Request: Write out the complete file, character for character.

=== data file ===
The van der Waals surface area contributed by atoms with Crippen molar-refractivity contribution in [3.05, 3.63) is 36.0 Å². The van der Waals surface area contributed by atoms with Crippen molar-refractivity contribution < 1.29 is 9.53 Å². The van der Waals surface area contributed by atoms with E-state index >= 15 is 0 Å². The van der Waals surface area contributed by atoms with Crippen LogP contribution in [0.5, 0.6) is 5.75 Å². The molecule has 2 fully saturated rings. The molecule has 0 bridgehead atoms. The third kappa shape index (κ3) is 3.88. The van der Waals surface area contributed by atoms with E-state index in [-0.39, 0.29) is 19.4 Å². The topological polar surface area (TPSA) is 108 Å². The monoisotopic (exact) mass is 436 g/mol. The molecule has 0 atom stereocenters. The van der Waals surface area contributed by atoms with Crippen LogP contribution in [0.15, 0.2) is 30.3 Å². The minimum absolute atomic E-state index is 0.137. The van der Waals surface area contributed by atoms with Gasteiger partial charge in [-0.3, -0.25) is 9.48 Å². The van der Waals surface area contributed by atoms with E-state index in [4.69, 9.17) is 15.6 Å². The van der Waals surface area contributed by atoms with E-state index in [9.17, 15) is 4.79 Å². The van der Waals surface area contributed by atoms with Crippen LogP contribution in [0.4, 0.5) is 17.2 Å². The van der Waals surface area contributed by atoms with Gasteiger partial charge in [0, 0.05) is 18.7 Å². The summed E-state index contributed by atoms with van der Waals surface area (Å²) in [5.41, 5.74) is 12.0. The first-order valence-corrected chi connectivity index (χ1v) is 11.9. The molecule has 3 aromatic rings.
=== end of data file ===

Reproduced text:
The van der Waals surface area contributed by atoms with Crippen molar-refractivity contribution in [3.05, 3.63) is 36.0 Å². The van der Waals surface area contributed by atoms with Crippen molar-refractivity contribution < 1.29 is 9.53 Å². The van der Waals surface area contributed by atoms with E-state index >= 15 is 0 Å². The van der Waals surface area contributed by atoms with Crippen LogP contribution in [0.5, 0.6) is 5.75 Å². The molecule has 2 fully saturated rings. The molecule has 0 bridgehead atoms. The third kappa shape index (κ3) is 3.88. The van der Waals surface area contributed by atoms with E-state index in [-0.39, 0.29) is 19.4 Å². The topological polar surface area (TPSA) is 108 Å². The monoisotopic (exact) mass is 436 g/mol. The molecule has 0 atom stereocenters. The van der Waals surface area contributed by atoms with Crippen LogP contribution in [0.15, 0.2) is 30.3 Å². The minimum absolute atomic E-state index is 0.137. The van der Waals surface area contributed by atoms with Gasteiger partial charge in [-0.3, -0.25) is 9.48 Å². The van der Waals surface area contributed by atoms with E-state index in [4.69, 9.17) is 15.6 Å². The van der Waals surface area contributed by atoms with E-state index in [9.17, 15) is 4.79 Å². The van der Waals surface area contributed by atoms with Crippen LogP contribution in [0.4, 0.5) is 17.2 Å². The van der Waals surface area contributed by atoms with Gasteiger partial charge in [0, 0.05) is 18.7 Å². The summed E-state index contributed by atoms with van der Waals surface area (Å²) in [5.41, 5.74) is 12.0. The first-order valence-corrected chi connectivity index (χ1v) is 11.9. The molecule has 3 aromatic rings.